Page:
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Some taxes pay dividends
If you are angry or reacting to radio and television pundits, negative campaign ads or emotional rhetoric, please consider sitting back to think through candidate platforms. Think about how they best address and serve our communities and what the consequences of their implementation might be.
Consider the Island County commissioner race between John Dean and Kelly Emerson. I want to focus on the 1/10th of 1 percent sales tax that was approved by our county commissioners, two of whom were Republican. They did so because state funds to provide human services were being severely cut and the legislature provided a means for individual counties to step up and assist people who were falling through the cracks. According to a recent newspaper article, Ms. Emerson thinks these services are a failure and would like to repeal the program. She apparently believes that this would be of greater benefit to our community.
As a member of the Island County Advisory Committee for Mental Health and Substance Abuse, I know that Ms. Emerson has never spoken with the county program directors, or visited any site associated with these services. John Dean sees these programs as being integral to his effectiveness as a commissioner and essential to the well being of our community. For example, the school-based mental health program, which is serving all four school districts, helped over 5,000 students last year; and the vulnerable adult program, which is staffed by a part-time person, who receives most of their referrals from law enforcement; and the newest program started this past April which provides mental health counseling for those who don’t qualify for publicly funded mental health services or don’t have insurance. To date, it has served more than 80 individuals. Additionally, these funds help support youth and adult drug courts and family therapeutic court.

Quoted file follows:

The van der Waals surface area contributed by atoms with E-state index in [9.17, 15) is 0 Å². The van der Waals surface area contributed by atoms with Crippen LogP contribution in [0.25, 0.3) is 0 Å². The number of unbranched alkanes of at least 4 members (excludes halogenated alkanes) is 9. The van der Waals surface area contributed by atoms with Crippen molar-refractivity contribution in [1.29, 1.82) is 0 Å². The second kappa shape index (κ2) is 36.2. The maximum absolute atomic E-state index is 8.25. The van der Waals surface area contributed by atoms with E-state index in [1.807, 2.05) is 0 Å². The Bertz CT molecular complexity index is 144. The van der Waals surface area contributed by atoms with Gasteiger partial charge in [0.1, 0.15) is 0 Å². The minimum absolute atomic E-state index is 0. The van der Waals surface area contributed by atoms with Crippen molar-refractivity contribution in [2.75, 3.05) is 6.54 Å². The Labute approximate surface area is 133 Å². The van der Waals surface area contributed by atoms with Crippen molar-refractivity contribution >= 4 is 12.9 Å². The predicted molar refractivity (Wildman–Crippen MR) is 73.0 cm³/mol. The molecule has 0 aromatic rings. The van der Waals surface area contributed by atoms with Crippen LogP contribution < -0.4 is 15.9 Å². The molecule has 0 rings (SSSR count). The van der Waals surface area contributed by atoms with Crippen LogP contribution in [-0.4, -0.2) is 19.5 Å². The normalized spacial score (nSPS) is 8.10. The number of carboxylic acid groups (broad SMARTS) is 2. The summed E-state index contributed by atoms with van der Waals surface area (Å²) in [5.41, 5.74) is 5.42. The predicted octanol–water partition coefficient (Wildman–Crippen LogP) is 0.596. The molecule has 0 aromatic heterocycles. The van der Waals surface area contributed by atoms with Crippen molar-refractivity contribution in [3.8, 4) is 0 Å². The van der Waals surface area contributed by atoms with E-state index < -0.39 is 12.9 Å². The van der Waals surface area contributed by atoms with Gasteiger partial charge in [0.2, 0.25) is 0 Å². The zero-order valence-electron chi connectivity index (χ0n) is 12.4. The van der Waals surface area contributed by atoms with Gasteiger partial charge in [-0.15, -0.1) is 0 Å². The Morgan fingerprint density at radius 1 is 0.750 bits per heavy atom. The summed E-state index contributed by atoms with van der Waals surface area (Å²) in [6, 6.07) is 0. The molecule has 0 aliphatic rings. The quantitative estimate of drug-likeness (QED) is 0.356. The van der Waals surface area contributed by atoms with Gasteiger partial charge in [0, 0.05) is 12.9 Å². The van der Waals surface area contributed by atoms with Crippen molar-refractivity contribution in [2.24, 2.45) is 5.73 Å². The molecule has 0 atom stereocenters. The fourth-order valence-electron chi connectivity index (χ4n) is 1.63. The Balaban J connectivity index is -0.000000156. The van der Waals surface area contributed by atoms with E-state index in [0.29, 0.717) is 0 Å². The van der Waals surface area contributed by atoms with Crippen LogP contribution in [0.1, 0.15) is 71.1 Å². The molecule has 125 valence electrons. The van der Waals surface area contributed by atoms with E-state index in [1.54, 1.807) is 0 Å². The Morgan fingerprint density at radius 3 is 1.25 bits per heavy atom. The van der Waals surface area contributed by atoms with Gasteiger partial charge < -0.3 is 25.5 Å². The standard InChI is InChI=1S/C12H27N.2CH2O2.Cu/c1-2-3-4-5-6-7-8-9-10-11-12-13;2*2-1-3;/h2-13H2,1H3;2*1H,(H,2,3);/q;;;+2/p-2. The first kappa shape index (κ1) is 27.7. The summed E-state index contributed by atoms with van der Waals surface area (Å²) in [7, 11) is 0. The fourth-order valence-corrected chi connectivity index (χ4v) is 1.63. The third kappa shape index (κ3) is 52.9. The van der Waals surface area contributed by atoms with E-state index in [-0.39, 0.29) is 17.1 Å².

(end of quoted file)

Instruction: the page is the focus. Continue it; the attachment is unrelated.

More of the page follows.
We read and hear through the media that many people are angry and are voting for candidates they think will lower taxes and end government as we know it. When I apply that reasoning to the 1/10 of 1 percent sales tax, what I see is thousands of people being cast out into our local communities without a lifejacket.
Thank you for your careful consideration of these issues.